Seattle Times Reporters Win ASM Public Communications Award


CONTACT:
Garth Hogan
ghogan@asmusa.org


Washington, DC – March 19, 2009 – The 2009 American Society for Microbiology Public Communication Award has been awarded to Seattle Times reporters Michael Berens and Ken Armstrong for their three-part investigation into methicillin-resistant Staphylococcus aureus (MRSA) in Washington State hospitals. The series, entitled “Culture of Resistance,” highlights microbiology’s role in containing the spread of epidemics such as MRSA infection in hospitals.

 

The award recognizes outstanding journalistic achievement in increasing public awareness, knowledge, and understanding of microbiology. The Public Communications Award, which includes a $2500 honorarium, will be presented during a ceremony at the ASM General Meeting, May 17 - 21 in Philadelphia.


The series explored the increase of MRSA in Washington State hospitals as well as official reluctance to meet the problem head-on. Combining statistical analysis, use of sources, and classic investigative reporting, “Culture of Resistance” effected real change in the state’s handling of MRSA cases. By day three of the series, Washington State announced that it would require hospitals to report all cases linked with MRSA. The series also sparked legislative proposals for stricter screening and reporting as well as more stringent health inspections in hospitals. Our judges called the series “an excellent, readable examination of a critically important public health problem.”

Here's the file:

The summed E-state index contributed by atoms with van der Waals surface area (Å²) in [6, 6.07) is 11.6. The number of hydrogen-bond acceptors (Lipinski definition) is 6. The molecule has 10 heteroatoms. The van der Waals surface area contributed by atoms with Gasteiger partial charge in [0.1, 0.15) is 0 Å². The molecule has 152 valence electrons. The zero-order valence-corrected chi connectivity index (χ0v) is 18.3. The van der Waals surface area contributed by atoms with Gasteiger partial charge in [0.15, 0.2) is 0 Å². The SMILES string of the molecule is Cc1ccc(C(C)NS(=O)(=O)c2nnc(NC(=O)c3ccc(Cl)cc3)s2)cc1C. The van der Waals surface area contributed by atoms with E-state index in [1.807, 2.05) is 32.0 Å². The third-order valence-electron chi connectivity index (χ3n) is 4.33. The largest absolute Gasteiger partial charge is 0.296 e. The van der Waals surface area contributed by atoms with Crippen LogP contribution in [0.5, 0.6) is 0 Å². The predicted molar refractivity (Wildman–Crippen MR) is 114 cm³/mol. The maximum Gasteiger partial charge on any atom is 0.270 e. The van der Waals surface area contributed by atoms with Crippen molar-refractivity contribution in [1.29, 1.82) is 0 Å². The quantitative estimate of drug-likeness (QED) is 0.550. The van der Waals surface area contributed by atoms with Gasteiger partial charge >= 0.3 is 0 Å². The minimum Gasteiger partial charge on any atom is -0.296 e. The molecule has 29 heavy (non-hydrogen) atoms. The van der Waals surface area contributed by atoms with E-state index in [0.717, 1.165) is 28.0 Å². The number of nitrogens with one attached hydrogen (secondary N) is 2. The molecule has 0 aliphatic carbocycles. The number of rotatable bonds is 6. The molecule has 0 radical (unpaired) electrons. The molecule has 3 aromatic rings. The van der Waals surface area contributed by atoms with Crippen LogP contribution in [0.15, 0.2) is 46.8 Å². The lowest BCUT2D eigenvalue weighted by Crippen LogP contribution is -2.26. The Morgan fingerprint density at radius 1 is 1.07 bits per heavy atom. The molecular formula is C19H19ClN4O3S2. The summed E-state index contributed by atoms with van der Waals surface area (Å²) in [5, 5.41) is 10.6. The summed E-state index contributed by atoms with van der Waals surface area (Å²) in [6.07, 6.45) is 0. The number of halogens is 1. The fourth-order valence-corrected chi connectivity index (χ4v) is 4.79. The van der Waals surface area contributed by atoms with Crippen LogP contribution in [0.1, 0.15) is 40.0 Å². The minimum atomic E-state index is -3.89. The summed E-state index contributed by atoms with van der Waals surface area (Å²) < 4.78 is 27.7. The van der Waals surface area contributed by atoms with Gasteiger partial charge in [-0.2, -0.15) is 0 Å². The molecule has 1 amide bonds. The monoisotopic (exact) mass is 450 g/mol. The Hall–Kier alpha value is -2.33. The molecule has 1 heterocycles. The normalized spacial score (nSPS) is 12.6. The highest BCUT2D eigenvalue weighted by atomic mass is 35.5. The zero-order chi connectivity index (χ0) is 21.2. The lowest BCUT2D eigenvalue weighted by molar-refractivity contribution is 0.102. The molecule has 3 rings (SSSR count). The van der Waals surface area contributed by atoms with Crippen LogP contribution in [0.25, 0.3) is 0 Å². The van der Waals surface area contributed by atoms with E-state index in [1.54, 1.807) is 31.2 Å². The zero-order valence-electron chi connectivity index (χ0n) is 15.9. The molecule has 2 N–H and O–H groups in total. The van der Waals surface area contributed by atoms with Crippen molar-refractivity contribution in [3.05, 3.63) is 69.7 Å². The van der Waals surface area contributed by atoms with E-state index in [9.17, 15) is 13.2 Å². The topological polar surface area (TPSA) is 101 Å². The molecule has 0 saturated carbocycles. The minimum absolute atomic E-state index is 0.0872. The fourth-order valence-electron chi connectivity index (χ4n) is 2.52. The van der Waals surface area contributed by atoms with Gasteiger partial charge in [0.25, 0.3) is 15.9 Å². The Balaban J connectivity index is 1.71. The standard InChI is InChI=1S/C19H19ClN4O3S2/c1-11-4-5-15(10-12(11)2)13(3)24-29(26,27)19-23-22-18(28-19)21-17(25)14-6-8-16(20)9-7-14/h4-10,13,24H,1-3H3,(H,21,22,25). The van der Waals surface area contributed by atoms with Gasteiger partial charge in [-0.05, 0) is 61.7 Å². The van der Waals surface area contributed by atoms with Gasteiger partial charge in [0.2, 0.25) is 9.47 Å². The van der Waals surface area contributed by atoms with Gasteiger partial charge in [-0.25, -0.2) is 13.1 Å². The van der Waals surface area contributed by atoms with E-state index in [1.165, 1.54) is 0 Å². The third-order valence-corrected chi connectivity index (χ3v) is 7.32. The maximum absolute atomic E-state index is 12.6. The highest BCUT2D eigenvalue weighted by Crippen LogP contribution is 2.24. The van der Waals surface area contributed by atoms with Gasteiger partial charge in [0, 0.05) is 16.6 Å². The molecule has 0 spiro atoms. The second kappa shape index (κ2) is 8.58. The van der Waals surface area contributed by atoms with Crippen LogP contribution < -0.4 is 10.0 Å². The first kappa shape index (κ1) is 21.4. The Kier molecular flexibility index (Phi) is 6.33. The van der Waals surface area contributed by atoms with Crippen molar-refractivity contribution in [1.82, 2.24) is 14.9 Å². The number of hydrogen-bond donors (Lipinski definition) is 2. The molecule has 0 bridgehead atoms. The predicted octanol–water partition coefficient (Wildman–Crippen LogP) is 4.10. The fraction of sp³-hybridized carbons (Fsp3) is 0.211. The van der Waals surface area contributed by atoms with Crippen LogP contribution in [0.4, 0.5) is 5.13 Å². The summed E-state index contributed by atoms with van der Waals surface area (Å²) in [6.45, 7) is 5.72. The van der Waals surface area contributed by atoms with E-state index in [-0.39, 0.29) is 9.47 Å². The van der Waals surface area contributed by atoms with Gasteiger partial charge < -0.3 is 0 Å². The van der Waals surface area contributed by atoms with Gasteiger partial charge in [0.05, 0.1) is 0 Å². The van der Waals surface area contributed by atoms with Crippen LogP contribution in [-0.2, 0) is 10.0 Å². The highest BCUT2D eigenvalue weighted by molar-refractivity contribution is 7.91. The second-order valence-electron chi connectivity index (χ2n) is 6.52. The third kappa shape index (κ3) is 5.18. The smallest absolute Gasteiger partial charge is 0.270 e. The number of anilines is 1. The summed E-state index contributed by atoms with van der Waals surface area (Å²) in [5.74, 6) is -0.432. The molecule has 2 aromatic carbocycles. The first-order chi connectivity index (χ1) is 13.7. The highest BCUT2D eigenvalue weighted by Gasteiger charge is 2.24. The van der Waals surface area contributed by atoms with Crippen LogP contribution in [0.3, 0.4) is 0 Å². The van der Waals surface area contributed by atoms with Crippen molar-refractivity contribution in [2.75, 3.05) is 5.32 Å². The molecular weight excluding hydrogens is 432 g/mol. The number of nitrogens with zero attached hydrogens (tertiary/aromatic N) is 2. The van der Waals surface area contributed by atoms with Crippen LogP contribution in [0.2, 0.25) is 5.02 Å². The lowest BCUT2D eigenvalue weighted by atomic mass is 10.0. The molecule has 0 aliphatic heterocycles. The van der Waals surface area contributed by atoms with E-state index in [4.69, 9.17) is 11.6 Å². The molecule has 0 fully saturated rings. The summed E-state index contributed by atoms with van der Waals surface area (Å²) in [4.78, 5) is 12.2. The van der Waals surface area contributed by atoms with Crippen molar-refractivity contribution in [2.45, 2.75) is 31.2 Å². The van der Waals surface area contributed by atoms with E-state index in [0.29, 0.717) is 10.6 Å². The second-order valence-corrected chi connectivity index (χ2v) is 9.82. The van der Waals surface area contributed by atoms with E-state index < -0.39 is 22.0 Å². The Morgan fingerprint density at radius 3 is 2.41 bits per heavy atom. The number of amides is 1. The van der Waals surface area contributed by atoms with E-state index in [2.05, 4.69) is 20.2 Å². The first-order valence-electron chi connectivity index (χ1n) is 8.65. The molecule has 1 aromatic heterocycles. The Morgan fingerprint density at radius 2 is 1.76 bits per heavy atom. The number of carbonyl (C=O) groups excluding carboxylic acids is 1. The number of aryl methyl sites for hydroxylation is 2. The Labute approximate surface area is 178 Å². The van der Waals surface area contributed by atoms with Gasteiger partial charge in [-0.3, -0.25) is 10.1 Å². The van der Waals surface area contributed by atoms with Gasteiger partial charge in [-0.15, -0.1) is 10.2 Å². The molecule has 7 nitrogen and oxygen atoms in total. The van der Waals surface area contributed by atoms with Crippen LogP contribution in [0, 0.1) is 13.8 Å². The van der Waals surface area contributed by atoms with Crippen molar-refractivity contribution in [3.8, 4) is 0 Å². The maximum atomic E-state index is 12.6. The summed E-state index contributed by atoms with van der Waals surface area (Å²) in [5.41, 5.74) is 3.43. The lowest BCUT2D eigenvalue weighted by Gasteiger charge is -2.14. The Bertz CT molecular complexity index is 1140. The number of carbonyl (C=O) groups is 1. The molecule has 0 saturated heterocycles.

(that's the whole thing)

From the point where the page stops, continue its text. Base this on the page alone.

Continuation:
Michael Berens has been an investigative reporter for over 20 years, garnering two Pulitzer nominations and winning dozens of journalism awards. He has served as an adjunct professor of journalism at Northwestern University and remains an active lecturer.

 

Ken Armstrong also has an accomplished background in investigative reporting. He has been a four-time finalist for both the Harvard University Goldsmith prize and the Pulitzer in the categories of public service, investigative, national and explanatory reporting.

 

Judges for the award were Rick Borchelt, Director of Communications for the Genetics & Public Policy Center; Peggy Girshman, Managing Editor, Multimedia of Kaiser Health News; and Steve Sternberg, who covers medicine and health for USA Today

 

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The American Society for Microbiology is the largest single life science society, composed of over 43,000 scientists and health professionals.  ASM’s mission is to advance the microbiological sciences as a vehicle for understanding life processes and to apply and communicate this knowledge for the improvement of health and environmental and economic well-being worldwide.

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